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Last Updated: Wednesday, 16 January 2008, 22:55 GMT
Markets slide on recession fears
Japanese businessman walks past stock market display board
Many investors are wondering if stock markets are overvalued
Global shares have fallen as fears of a US recession and slowing corporate profit growth continued to dominate.

In the US, the Dow Jones index was down 0.3% while the UK's FTSE 100 and Germany's Dax fell more than 1% and France's Cac was down 0.5%.

Earlier, Japan's Nikkei index had hit its lowest level in more than two years, closing down 3.4% at 13,504.51.

The slide in share prices has been triggered by disappointing company earnings and weak US economic data.

"Nothing's new, everything's still terrible and there's a lot more bad news to come," said Joe Saluzzi at Themis Trading in Chatham, New Jersey.

Further declines?

After a volatile day, Wall Street closed largely down, giving up gains in late trading.

Stocks had initially climbed after a Federal Reserve report suggested a modest rise in economic activity in some parts of country.

But the Dow Jones index lost 0.3% to 12,466.2 while the Nasdaq fell 1% to 2,494.6.

And the FTSE 100 closed below the psychologically important 6,000 points barrier, at 5,942.9 points, 1.4% lower.

Analysts warned that more falls may be on the way as concerns about the corporate and economic environment persist.

Figures from the Labor Department released on Wednesday showed that US consumer prices rose in 2007 at the fastest rate since 1990.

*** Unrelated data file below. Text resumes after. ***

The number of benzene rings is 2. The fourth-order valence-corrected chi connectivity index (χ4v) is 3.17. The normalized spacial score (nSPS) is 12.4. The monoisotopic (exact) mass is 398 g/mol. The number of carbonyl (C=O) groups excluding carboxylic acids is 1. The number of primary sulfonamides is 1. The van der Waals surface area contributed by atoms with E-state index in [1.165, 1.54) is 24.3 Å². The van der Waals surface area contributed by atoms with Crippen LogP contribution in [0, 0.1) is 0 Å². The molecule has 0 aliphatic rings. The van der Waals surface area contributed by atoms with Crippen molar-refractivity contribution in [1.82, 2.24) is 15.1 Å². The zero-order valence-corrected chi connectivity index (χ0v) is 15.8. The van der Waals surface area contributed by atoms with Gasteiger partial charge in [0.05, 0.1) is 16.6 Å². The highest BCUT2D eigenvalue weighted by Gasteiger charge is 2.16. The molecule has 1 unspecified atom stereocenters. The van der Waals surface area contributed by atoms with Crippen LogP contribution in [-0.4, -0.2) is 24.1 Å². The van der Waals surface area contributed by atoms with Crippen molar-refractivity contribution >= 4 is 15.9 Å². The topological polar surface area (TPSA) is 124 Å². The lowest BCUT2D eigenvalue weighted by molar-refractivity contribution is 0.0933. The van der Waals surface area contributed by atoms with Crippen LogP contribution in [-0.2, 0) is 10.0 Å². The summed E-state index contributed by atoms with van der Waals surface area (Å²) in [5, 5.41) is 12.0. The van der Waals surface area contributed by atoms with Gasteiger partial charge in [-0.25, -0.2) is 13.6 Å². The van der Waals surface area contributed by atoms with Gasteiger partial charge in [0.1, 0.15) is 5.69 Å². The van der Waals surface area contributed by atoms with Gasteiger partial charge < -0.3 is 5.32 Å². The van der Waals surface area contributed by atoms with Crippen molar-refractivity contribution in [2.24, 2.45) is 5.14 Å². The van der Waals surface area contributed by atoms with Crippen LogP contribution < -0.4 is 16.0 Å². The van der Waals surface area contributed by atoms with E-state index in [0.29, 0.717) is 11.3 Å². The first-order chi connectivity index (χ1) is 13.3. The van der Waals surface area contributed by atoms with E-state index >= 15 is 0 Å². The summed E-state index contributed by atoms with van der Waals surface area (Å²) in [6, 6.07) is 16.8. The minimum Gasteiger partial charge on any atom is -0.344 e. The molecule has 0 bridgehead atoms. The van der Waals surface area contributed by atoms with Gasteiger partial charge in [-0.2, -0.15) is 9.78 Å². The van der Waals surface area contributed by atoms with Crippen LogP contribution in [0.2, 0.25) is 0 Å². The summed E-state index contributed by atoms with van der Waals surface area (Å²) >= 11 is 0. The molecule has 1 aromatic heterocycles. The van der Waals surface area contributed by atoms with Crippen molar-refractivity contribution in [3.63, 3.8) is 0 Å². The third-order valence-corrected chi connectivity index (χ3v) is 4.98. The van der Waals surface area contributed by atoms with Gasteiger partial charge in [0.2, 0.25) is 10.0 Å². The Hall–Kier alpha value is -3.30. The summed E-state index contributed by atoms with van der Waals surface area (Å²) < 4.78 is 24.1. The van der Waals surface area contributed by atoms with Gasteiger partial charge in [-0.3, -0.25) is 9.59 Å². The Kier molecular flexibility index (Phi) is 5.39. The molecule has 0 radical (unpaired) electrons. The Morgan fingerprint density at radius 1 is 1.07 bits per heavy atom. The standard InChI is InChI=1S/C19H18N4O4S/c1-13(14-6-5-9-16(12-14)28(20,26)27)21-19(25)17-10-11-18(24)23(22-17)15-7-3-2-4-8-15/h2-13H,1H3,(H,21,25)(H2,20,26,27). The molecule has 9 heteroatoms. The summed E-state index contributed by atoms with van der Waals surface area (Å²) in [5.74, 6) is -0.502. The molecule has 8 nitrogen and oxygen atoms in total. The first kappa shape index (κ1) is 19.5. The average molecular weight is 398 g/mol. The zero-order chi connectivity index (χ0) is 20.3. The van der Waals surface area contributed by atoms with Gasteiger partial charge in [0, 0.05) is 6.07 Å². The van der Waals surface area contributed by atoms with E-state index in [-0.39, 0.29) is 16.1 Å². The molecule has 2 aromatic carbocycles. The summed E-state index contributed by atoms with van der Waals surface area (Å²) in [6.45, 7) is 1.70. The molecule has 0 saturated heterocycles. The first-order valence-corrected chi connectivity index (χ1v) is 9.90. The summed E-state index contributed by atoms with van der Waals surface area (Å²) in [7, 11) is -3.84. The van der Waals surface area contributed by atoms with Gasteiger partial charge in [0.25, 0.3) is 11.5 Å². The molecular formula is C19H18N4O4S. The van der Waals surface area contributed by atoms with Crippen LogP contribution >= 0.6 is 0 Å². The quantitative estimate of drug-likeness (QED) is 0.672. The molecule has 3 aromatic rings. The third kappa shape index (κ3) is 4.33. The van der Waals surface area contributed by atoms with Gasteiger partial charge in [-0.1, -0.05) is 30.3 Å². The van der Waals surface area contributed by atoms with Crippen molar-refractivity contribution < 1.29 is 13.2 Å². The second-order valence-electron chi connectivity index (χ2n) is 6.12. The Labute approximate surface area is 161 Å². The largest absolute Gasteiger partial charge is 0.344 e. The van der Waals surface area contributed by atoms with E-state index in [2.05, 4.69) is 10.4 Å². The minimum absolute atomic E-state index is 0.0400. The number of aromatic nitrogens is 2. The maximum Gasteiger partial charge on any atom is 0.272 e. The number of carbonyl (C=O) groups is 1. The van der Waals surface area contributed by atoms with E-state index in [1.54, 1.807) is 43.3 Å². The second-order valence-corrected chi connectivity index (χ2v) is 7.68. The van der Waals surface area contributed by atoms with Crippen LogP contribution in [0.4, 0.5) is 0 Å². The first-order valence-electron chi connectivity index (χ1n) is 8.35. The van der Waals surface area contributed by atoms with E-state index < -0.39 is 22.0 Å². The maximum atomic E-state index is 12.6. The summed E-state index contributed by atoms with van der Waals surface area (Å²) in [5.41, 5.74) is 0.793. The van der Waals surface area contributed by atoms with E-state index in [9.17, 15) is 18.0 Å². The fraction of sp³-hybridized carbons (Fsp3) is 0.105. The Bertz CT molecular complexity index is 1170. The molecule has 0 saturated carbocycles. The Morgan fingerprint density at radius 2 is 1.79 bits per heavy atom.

US bank JP Morgan Chase also announced that its earnings for the last three months of 2007 fell 34% as a result of its exposure to bad US mortgage loans.

But its shares rose because the exposure was relatively light in comparison with some other banks. On Tuesday, Citigroup had announced that its exposure was more than $18bn.

Wells Fargo, one of the American largest banks and mortgage lenders, also reported a fall in fourth-quarter profit, the first decline in more than six years.

However, analysts said that the JP Morgan and Wells Fargo results showed that banks could still make a profit despite the global credit crunch.

Tech shares sell-off

Uncertainty is always one of the worst scenarios for stocks
John Wilson, Morgan Keegan

Intel, which makes microchips that power most of the world's computers, added to the gloomy outlook. Its quarterly results, released late on Tuesday, disappointed many investors and its sales forecast was lower than had been expected.

The company's shares closed 12.4% lower on Wednesday.

The negative report from Intel, spurred a sell-off in technology firms worldwide on the belief that they would not be able to sustain their current rate of earnings growth in the face of slower consumer and business spending.

South Korean mobile phone maker LG Electronics and LCD flat-screen TV maker LG Philips both fell almost 5% in Asian trading, while German chipmaker Infineon dropped 3.7% in Europe.

"This market is clearly being driven by the fear that the economy is rolling over and that it may be a global phenomenon," said John Wilson, an equity strategist at Morgan Keegan.

"Uncertainty is always one of the worst scenarios for stocks," he added.

Hong Kong's benchmark stock index, the Hang Seng, closed down 5.4% at 24,450.85 on Wednesday - its biggest one-day fall since the day after the 11 September attacks.



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